The spread between the average yield for emerging-market sukuk and the London interbank offered rate narrowed 16 basis points, or 0.16 percentage point, to 385 last month, according to the HSBC/Nasdaq Dubai US Dollar Sukuk Index.

Global sales of sukuk have dropped 13 per cent to US$10.1 billion (RM31.5 billion) so far this year, compared with the same period in 2009, according to data compiled by Bloomberg.

The yield on Malaysia’s 3.928 per cent government Islamic note was little changed at 2.72 per cent yesterday and dropped 21 basis points from the end of July, according to prices from Royal Bank of Scotland Group plc.

It reached a record low of 2.63 per cent on August 24. The Islamic finance industry, with US$1 trillion (RM3.1 trillion) in assets, is facing a challenge to develop global standards to attract funds from the world’s 1.6 billion Muslims.

The AAOIFI, whose standards have been adopted in countries including the United Arab Emirates and Qatar, is proposing rules for scholars to reduce the risk of conflicts of interest, Mohamad Nedal Alchaar, secretary-general of the organisation, said in an interview in Kuala Lumpur.

The guidelines by the AAOIFI may address whether syariah scholars can own shares in the institutions they serve and how many advisory boards they can join, he said.

A centralised regulator for scholars will help increase investment because banks will save time in choosing experts to ensure products meet religious principles, said the academy’s Aznan, who also serves on the syariah board of Malaysia’s central bank.

“Global regulation is beneficial, be that through a test of fit and proper criteria as to what makes one qualify as a scholar,” Omar Shaikh, a board member of the Islamic Finance Council in the UK, said in an e-mail yesterday.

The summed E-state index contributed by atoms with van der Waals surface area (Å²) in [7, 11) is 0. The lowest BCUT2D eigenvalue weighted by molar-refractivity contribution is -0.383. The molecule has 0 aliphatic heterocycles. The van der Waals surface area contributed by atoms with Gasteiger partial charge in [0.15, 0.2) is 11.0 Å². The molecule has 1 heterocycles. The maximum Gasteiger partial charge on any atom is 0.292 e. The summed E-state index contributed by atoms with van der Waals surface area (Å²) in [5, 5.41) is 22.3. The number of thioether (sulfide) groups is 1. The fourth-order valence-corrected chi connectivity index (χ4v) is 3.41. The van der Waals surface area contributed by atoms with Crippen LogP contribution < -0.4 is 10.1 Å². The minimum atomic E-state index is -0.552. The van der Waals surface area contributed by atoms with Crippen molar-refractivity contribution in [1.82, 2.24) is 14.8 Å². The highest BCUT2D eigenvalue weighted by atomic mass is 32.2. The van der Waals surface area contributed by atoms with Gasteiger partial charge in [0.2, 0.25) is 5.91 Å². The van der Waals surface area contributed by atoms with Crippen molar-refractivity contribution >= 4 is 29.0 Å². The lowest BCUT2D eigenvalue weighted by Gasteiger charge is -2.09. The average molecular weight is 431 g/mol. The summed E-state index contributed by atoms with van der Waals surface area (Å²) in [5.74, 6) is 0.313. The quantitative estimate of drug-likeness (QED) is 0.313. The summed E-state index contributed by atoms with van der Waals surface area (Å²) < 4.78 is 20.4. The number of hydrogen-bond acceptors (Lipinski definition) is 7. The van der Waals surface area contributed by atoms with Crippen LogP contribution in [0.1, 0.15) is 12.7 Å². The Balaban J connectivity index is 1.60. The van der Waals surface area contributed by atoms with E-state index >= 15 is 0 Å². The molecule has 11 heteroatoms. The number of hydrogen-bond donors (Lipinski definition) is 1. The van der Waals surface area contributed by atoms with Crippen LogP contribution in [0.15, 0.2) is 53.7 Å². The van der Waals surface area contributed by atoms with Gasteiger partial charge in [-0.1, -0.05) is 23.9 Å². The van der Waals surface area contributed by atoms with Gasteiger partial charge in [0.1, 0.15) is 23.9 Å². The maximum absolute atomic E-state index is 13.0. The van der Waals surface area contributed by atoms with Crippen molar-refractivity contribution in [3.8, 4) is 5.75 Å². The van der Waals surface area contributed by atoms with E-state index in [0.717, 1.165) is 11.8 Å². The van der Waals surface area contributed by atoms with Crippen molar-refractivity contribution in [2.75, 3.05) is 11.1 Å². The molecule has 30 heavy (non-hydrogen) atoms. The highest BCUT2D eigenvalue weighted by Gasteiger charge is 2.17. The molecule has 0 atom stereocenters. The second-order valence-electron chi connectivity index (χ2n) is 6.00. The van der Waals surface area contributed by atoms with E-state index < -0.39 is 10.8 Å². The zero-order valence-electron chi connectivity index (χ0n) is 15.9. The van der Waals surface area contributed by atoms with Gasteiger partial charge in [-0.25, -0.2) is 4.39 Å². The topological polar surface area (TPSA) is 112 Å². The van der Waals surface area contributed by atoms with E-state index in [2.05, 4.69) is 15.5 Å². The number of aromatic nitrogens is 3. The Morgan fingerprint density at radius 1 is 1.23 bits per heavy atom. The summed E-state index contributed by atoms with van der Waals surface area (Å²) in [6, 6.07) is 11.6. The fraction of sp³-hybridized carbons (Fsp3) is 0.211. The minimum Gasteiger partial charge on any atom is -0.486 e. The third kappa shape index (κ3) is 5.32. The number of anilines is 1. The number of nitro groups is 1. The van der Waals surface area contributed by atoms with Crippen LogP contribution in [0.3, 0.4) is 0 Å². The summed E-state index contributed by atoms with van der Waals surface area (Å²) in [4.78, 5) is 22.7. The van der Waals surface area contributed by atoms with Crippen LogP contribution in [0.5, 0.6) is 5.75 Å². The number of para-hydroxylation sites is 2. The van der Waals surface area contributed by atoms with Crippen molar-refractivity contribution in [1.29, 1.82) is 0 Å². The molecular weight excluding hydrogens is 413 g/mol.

source : bloomberg

Nigeria bourse seeks foreign investors to boost economy

Plans to introduce Islamic instruments and bonds to attract investment

Nigeria’s stock exchange is seeking foreign investors as part of its plan to demutualise the bourse and introduce new products including Islamic investments, said Arunma Oteh, head of the nation’s securities regulator.

The Nigerian Stock Exchange is in the “early stages” of demutualisation and will probably hire a new chief executive officer by the end of this year, Oteh, director general of the country’s Securities and Exchange Commission, said in an interview in Bloomberg’s London office. The SEC fired the previous CEO on August 4.

The bourse will consider selling stakes to outside investors, including foreign exchange operators, Oteh said. Building markets for Islamic finance, corporate bonds and exchange-traded funds will help attract investment into sub-Saharan Africa’s second-largest economy and the fifth-largest source of US crude imports, she said.

Restoring confidence

“The role of the stock markets is particularly important as we seek to diversify our economy,” Oteh said.